Housing services for council tenants move back in house
Leeds City Council will take on the responsibility for the management of council housing stock at the start of October.
At a meeting of the council’s executive board earlier this year it was agreed that the council will be the sole landlord for its housing stock, taking over responsibility for all arm’s length management organisation (ALMO) functions, including overall management, engagement with tenants and responsibility for any repair work needed.
The decision to create the new service, ‘ Housing Leeds’, came after an extensive review of all aspects of housing management, and a consultation with 70,000 tenants and other interested groups.
On October 1 the ALMOs will come to an end and all their staff will transfer to Leeds City Council. Tenants don’t need to do anything differently - the staff, the phone numbers, offices and emails - will stay exactly the same for now, and plenty of notice will be given before any change does happen.
Since the ALMOs were created, almost a decade ago, there has been a significant change to housing services, but also to how the council works. . In those ten years, 26,713 kitchens have been installed, 15,133 bathrooms and 30,887 windows replaced, with over £850million spent on council housing stock. The changes offer an opportunity to ensure that all tenants, irrespective of where they live, receive a consistent, value for money and high quality housing management service
As part of the new changes, a housing management board has been set up to agree the strategic direction for the management of council housing, oversee investment plans and monitor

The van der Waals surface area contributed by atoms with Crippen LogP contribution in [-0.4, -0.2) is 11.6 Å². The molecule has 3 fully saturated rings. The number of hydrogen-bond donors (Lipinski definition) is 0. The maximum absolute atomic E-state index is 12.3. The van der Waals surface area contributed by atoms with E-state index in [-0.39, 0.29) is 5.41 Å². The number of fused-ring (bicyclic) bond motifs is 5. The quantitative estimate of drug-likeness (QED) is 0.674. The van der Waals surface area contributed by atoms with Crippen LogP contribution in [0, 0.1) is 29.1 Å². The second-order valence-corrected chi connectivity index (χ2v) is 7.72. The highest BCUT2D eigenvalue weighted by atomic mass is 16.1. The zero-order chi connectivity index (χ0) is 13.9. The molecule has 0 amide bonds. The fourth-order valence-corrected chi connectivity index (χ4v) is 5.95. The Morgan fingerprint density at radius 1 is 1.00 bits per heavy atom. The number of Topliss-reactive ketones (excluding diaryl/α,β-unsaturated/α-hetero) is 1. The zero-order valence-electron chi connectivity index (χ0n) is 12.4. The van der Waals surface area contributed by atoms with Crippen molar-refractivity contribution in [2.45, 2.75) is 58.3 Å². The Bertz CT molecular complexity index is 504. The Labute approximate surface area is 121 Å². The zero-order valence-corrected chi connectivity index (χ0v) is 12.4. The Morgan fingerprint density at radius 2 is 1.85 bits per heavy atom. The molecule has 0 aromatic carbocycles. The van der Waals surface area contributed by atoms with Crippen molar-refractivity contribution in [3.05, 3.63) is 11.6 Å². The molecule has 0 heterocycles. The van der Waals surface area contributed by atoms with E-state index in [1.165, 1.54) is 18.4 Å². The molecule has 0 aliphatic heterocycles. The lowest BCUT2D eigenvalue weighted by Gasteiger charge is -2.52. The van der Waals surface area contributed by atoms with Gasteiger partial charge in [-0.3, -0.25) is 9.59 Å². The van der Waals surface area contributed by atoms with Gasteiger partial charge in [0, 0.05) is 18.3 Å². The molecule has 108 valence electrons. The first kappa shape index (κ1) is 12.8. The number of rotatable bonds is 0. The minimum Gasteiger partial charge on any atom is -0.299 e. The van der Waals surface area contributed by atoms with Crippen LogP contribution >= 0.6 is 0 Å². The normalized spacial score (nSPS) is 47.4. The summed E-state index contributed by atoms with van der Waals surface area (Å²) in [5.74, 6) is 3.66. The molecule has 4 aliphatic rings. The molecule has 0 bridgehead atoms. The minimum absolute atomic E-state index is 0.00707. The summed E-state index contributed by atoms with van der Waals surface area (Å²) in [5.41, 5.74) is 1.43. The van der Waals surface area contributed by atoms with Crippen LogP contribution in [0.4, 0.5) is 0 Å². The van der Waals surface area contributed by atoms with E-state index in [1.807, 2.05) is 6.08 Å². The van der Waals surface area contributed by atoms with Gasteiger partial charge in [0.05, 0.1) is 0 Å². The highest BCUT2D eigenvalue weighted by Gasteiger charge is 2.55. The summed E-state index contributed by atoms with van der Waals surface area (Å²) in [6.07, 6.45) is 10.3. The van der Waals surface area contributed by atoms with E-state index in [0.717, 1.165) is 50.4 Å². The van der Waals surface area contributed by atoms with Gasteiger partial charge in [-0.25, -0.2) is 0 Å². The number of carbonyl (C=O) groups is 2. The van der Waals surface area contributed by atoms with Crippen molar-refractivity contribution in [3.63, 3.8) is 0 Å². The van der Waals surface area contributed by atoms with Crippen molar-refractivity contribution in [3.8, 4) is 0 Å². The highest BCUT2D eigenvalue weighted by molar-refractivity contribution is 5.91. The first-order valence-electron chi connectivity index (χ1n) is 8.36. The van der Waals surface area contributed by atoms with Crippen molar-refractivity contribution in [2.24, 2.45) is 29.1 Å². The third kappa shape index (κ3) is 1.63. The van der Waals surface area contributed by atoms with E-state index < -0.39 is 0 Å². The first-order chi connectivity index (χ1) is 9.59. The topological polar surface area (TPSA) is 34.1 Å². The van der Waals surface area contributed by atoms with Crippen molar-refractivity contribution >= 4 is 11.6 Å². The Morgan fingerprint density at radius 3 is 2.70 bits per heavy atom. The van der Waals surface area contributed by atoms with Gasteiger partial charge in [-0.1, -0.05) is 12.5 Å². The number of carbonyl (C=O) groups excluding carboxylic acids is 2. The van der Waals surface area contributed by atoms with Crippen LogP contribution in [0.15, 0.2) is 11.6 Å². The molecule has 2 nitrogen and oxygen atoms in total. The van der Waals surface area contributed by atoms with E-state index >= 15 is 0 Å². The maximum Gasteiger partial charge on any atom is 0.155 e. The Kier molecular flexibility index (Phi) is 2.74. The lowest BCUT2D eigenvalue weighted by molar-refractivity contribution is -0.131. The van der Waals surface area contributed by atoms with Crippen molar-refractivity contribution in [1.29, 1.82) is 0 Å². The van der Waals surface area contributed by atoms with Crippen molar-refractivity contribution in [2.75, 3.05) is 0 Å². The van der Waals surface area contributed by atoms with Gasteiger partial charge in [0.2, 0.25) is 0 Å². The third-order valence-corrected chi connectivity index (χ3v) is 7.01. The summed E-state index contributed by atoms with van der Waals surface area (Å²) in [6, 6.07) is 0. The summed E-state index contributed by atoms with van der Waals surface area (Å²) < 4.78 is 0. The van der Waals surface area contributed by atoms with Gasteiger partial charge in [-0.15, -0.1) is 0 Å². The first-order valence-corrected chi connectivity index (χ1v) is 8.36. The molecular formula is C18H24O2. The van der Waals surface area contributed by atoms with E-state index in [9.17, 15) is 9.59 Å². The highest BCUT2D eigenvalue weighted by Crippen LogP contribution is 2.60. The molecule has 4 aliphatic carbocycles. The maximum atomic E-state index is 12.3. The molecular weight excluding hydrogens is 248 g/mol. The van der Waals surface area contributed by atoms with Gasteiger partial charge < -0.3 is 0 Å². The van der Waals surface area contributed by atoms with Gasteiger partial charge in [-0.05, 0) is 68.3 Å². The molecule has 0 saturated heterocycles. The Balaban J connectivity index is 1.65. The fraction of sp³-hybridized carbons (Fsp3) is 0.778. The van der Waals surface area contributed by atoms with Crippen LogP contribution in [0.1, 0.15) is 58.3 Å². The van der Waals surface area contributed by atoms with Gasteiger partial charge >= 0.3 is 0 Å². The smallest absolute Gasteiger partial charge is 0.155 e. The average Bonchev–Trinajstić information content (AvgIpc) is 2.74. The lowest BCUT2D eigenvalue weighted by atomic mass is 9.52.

performance. It will retain a mix of political, independent and tenant members, building on the successful model that has served the tenants well.
Councillor Peter Gruen, Leeds City Council executive board member with responsibility for neighbourhoods, planning and support services said:
“As the council housing service moves into council control we will work hard to ensure that areas of existing best practice are replicated across the city to ensure we don’t lose what works well, but will also look to offer the best possible service to all tenants and leaseholders.
“The new service will offer greater consistency across the city and investment in areas where it is most needed. We will be a “listening” organisation which involves a partnership approach with tenants, elected members, contractors and other agencies.
“As we make these changes alongside the impact of the government’s welfare agenda, it is even more important that we strengthen tenant engagement and local delivery arrangements to ensure that we meet the needs of all tenants.
“We will off course keep all tenants up to date with any new changes to the housing service, but for now all contact details remain the same should they have any questions.”
Notes to editors:
The three Leeds ALMOs include West North West Homes Leeds, Aire Valley Homes and East North East Homes Leeds.
For media enquiries, please contact;
Cat Milburn, Leeds City Council press office (0113) 247 4450